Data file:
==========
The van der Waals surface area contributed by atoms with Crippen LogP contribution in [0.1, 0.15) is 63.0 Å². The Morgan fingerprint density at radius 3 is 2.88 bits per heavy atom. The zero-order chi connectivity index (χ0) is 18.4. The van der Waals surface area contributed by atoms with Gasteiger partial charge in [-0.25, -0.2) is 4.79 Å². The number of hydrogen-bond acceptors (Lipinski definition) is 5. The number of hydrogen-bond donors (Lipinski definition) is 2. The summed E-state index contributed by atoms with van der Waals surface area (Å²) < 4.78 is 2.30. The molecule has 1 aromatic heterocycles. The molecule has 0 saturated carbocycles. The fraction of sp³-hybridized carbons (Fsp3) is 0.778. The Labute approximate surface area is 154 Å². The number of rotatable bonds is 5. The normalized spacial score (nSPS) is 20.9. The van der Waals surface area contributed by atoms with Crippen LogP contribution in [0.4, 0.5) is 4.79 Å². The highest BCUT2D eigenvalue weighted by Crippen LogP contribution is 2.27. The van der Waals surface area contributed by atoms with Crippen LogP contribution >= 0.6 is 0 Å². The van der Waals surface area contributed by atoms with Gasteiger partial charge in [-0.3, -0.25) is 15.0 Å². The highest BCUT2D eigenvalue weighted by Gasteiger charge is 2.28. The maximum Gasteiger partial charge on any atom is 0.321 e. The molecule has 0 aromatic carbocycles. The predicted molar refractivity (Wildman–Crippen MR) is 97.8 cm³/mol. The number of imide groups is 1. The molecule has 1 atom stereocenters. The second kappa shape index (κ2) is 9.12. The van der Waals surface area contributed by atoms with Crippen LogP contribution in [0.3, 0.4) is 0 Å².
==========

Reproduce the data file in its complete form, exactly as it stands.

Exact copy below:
The van der Waals surface area contributed by atoms with Crippen LogP contribution in [0.1, 0.15) is 63.0 Å². The Morgan fingerprint density at radius 3 is 2.88 bits per heavy atom. The zero-order chi connectivity index (χ0) is 18.4. The van der Waals surface area contributed by atoms with Gasteiger partial charge in [-0.25, -0.2) is 4.79 Å². The number of hydrogen-bond acceptors (Lipinski definition) is 5. The number of hydrogen-bond donors (Lipinski definition) is 2. The summed E-state index contributed by atoms with van der Waals surface area (Å²) < 4.78 is 2.30. The molecule has 1 aromatic heterocycles. The molecule has 0 saturated carbocycles. The fraction of sp³-hybridized carbons (Fsp3) is 0.778. The Labute approximate surface area is 154 Å². The number of rotatable bonds is 5. The normalized spacial score (nSPS) is 20.9. The van der Waals surface area contributed by atoms with Crippen LogP contribution in [0.4, 0.5) is 4.79 Å². The highest BCUT2D eigenvalue weighted by Crippen LogP contribution is 2.27. The van der Waals surface area contributed by atoms with Crippen LogP contribution >= 0.6 is 0 Å². The van der Waals surface area contributed by atoms with Gasteiger partial charge in [-0.3, -0.25) is 15.0 Å². The highest BCUT2D eigenvalue weighted by Gasteiger charge is 2.28. The maximum Gasteiger partial charge on any atom is 0.321 e. The molecule has 0 aromatic carbocycles. The predicted molar refractivity (Wildman–Crippen MR) is 97.8 cm³/mol. The number of imide groups is 1. The molecule has 1 atom stereocenters. The second kappa shape index (κ2) is 9.12. The van der Waals surface area contributed by atoms with Crippen LogP contribution in [0.3, 0.4) is 0 Å².